We wrote this guide to help you determine what kind of system will best suit your organization.
Here’s what we’ll cover:
Apple is often thought of as a consumer-focused brand, controlling both market and mindshare in the consumer electronics industry. However, many businesses are adopting Apple devices as well. While this is particularly the case among the self-employed and small to mid-sized businesses (SMBs), adoption isn’t limited to this area. In 2013, for instance, Apple devices accounted for nearly 90 percent of new mobile device activations in the enterprise.
As a result of this adoption, enterprise software vendors are developing applications specifically for Apple’s operating systems—OS X and iOS. Customer relationship management (CRM) software is one area where development is already underway. There are currently several CRM solutions on the market available to Apple users. These solutions come in two varieties: Mac-based CRMs and Web-based CRMs.
In this guide, we’ll profile the options available to help you better understand the differences between these two models.
Several vendors in the market have developed Mac-based CRM solutions, which are built to run natively on the Mac operating system. These systems borrow from the existing infrastructure of a Mac operating system, resulting in a user interface that is similar to the one Apple users are already familiar with.
While Mac CRM solutions are excellent options for managing your customer relationships, there are relatively few Mac-based CRM options on the market today. Because of this, software buyers looking for a variety of options should consider looking into Software-as-a-Service (SaaS) systems that are “Mac-enabled,” or adapted for use via the Safari Web browser as well as other modern browsers.
SaaS CRM systems are hosted in the Cloud. In this model, the vendor hosts and maintains the software on servers in a secure, off-site location. Users can access the software from any Web-enabled device, such as a computer, iPhone or iPad. These systems are typically built to be browser-agnostic, meaning they can accessed from Safari, Chrome or another Web browser you run on your Mac.
With the growth of mobile and tablet devices, more CRM vendors are developing subscription-based Cloud software. One benefit of opting for a Web-based CRM system is that it offers more flexibility down the road should you choose to switch away from Apple devices. If your company decides to go the PC route, for instance, you can continue to run your CRM on a hosted system.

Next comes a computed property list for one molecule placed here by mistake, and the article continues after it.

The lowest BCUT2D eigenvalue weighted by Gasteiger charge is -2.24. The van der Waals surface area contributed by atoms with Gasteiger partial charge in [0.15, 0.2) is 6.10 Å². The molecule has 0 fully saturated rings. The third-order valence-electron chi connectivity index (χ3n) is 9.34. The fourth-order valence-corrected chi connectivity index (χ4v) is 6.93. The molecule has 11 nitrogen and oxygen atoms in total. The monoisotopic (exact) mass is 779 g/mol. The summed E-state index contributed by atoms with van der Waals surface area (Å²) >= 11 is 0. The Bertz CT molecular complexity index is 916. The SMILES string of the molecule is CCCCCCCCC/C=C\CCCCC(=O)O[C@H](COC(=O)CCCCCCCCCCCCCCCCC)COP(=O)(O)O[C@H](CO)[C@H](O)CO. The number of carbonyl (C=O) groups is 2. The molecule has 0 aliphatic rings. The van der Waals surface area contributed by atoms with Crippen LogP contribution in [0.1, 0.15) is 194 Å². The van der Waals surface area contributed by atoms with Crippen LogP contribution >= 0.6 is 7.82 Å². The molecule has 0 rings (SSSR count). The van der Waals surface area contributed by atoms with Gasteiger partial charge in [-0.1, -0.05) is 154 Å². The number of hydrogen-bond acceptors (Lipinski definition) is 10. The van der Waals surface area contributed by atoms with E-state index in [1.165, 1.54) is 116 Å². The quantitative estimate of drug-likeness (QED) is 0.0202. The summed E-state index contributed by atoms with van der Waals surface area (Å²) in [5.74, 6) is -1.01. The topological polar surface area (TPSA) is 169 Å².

Additionally, with the multitude of Web-based CRM systems available, the market is much larger, giving organizations more options when searching for a CRM to meet their unique functional needs.
A Web-based CRM system also requires a smaller upfront investment. Since the software isn’t installed or maintained on your organization’s premises, you won’t need to dedicate resources to an internal IT staff. Moreover, most Web-based systems are sold on a subscription basis and can be licensed for a more affordable monthly payment.
As you evaluate which option is right for managing your customer relationships, there are a few additional things to keep in mind. If the following considerations are important to you, make sure to discuss them with vendors prior to selecting a CRM system.
Social CRM. CRM vendors increasingly offer social functionality (e.g., social media monitoring) within their CRM application. These systems allow you to access and use data from social media networks such as Facebook, LinkedIn and Twitter. For instance, your sales rep could use the software to monitor a potential customer’s Twitter activity to look for purchasing signals and determine the right time to reach out and potentially close a deal.
Mobile CRM. Even if a CRM solution is Mac-based, there’s no a guarantee that the system will include support for your iPhone or iPad. If the system isn’t compatible with your device’s version of iOS, you may experience issues with appearance and performance. Meanwhile, a Web-based solution may not be built to run natively on iOS, resulting in a poor user experience on your mobile device. To make sure a system will work with your device, ask vendors if their software supports the version of your iPad or iPhone.
Size of your business. Some CRM systems are only designed to serve the needs of small businesses, which may become an issue down the road as your company grows. If you’re a small business, the functionality offered by vendors that target mid-sized to enterprise-level companies may be more than you can reasonably use. Be sure to select a vendor that meets your level of business needs.
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